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Adding a Little Bit of Security to your Computing Environment

Revelations about the NSA’s practices continue to be released, and each additional leak is more and more disturbing to me. It’s not disturbing to me in the sense that I have secrets that I need to hide from the government. Rather, I think it serves as a big wake up call about how a democracy should work, all of our safe-computing practices in general.

I believe in the liberty of your thoughts, writing, and communications. I don’t think any of us want to have all of our letters opened by the postal service, our library lending history turned over to the NSA or our shopping history shared with the government.

It is important to remember that emails are plaintext (like postcards), your SMS messages, and unencrypted browsing sessions are all out in the open. What you share on Facebook, on twitter, on your blog (hah!) are essentially public information.

In conjunction, there is a big difference between communications you intend for your friends, loved ones, colleagues, and the communications you intend for the public internet. Given this, we should treat these different classes of communications differently.

Finally, many of us carry a computing device with us at all times. These devices typically carry our entire address books, email, social networks. In short, our digital lives.

So, I’ve been reading a lot encryption and security recently (some people in this house might say I’ve been a little obsessed) and I wanted to share a few easy things that I think can enhance your computing security. These essentially fall in to two categories – physical security and data security.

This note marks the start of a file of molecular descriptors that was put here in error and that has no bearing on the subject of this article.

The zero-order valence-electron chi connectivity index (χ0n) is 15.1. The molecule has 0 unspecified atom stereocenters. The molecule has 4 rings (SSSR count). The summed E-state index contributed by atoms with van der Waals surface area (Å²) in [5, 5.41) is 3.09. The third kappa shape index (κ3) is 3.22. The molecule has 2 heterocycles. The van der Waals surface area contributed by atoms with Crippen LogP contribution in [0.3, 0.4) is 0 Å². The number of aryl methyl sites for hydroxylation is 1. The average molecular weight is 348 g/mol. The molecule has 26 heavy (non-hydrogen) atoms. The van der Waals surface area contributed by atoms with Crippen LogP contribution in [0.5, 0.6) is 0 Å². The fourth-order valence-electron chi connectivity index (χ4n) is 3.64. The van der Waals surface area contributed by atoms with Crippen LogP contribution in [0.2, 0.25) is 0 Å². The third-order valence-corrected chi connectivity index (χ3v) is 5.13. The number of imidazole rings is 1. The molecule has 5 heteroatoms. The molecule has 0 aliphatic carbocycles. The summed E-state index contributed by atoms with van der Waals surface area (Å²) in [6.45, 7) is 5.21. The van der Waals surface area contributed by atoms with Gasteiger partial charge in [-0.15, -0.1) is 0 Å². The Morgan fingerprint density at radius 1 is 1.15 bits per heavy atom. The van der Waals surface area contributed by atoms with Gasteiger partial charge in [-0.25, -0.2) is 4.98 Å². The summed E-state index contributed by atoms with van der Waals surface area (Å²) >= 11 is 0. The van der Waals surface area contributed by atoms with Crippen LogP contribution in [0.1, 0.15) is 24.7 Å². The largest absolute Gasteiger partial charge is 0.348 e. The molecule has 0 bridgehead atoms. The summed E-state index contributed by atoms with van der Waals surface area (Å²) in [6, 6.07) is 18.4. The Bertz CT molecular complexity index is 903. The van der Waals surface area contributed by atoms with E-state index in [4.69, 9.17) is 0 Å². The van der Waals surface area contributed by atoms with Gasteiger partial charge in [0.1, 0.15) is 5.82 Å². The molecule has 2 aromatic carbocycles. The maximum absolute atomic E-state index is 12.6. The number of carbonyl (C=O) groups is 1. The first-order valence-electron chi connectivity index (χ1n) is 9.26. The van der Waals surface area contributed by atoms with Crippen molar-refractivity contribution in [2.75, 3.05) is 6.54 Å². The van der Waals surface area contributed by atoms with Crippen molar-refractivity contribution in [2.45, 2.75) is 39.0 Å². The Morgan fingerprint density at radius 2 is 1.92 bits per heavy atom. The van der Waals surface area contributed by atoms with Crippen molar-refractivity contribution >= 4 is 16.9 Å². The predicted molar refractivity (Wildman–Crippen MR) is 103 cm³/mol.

Physical Security

The physical security recommendations I have are pretty simple:

  • Put a passcode on your phone and tables. (How to add a passcode on iPhone or iPad)
  • Turn off auto-login on your laptops and desktops, and enable the screen-saver lock. (System Preferences -> Users & Groups for the auto-login setting. Security and Privacy for the screensaver lock)
  • Use FileVault or similar on your laptops and desktops.

FileVault is a feature I recently enabled on our computers. Basically it encrypts the entire hard drive so that if someone stole your laptop, they would be unable to extract any information from it. Apparently, people in the security community are unsure if there are NSA backdoors in FileVault, but for your average thief, it’s going to prevent your information from getting out there.

If you decide to enable FileVault, make sure you copy down the recovery key – there is no way to recover your data if you forget your password or lose that key. I’ve printed it (on paper) and stored the key in a safe location.

The other two items are common sense to me, but according to Apple (when they released the new fingerprint login feature, so appropriate skepticism applies) only 50% of people put a passcode on their phones.

Now as far as the security of your data in transit, things get a little more difficult, as each type of communication is a little different, and has serious tradeoffs.

Email, Chat, Text Messaging, Web Browsing